Scallywag

It is not the mountain we conquer, but ourselves.

~ Sir Edmund Hillary ~

I Want to Be Happy Right Now

April 29th, 2012 ~ Est. reading time: 1 min, 57 secs

Sure, I want to be happy. Who doesn't?

“ I want to be happy right now. Can you do it?” My answer: yes and no. Yes, if being happy means something deeper than your feelings. No, if you are only after a buzz.

Around the world people say, “I want to be happy. Don’t I deserve to be?” But the simplicity of these questions belies their complexity. What does being happy mean? And do we really “…deserve to be”?

We hold these truths to be self-evident… that all men are endowed… with certain unalienable Rights, that among these are Life, Liberty and the pursuit of Happiness (US Constitution). When Thomas Jefferson included that last phrase, he was certainly shaping history. Suddenly, saying, “I want to be happy” became an acceptable statement.

Apart from the conclusions of the odd philosopher or two, the common idea that anyone should want to be happy as a goal in life was new. That it became the basis of a new nation was radical.

Fast forward to the 21st Century and nobody would bat an eyelid if you declared, “I want to be happy.” Of course you do. It’s your right to be happy. Or is it?  Pursuing happiness is one thing. Having the right is another. Yet, I do believe that everyone does deserve to be deeply happy if they live in ways that create it.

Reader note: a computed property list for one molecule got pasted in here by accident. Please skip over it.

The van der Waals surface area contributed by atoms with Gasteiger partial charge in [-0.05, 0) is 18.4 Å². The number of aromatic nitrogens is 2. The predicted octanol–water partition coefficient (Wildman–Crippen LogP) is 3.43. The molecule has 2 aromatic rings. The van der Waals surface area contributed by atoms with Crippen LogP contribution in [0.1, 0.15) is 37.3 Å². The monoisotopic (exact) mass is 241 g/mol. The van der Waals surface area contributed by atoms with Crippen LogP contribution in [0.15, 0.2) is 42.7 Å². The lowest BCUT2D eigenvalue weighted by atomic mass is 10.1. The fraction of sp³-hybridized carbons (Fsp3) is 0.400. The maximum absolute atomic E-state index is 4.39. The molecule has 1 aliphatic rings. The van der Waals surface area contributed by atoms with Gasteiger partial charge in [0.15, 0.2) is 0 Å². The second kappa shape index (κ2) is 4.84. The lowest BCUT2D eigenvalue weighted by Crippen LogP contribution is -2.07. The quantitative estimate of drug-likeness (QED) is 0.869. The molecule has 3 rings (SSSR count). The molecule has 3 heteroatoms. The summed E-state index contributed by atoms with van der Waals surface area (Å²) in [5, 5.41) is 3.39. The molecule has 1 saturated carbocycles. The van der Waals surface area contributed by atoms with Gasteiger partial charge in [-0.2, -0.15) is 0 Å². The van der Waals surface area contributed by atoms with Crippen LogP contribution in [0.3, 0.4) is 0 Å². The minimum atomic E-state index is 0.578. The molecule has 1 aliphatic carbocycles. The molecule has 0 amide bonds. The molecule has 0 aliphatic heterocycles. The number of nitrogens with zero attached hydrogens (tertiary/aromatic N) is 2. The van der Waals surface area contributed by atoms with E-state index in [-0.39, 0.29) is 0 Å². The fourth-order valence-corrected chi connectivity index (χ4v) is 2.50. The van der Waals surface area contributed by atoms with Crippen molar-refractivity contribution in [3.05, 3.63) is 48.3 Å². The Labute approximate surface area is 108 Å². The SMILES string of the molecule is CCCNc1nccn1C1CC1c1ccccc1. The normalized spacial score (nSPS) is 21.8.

As it is, lots of people want to be happy minus the substance of character to support it.  If I say I want to be happy right now and go on a pleasure binge to get all the pleasure I can, that might work… for a while. But, in the end, I’d be fed up with pleasures and still be yearning for something more. My inner child would still want extra, even as my ability to appreciate continued to depreciate (like a spoilt brat, apathy would rob my happiness).

That you and I want to be happy is a good thing. But to find lasting happiness we must make it.  By living with dignity, you create the ideal conditions for being happy without even looking for it. Isn’t it funny, that the thing we long and look for is best prepared by ourselves and discovered without seeking it?

To pursue happiness without qualities like gratitude, humility, and compassion prevents people from getting past the first level. They stay stuck in the gimme, gimme, gimme phase of “I want to be happy right now and make it snappy!”  For them, lasting happiness will always prove elusive. But for you using your qualities, a lifetime of satisfaction will come. Not in endless pleasures, and certainly not without struggle. But with an enduring fulfillment that comes from giving love, and daring to live what you truly believe. Somehow, I get the impression that’s what Jefferson meant.

Feegs

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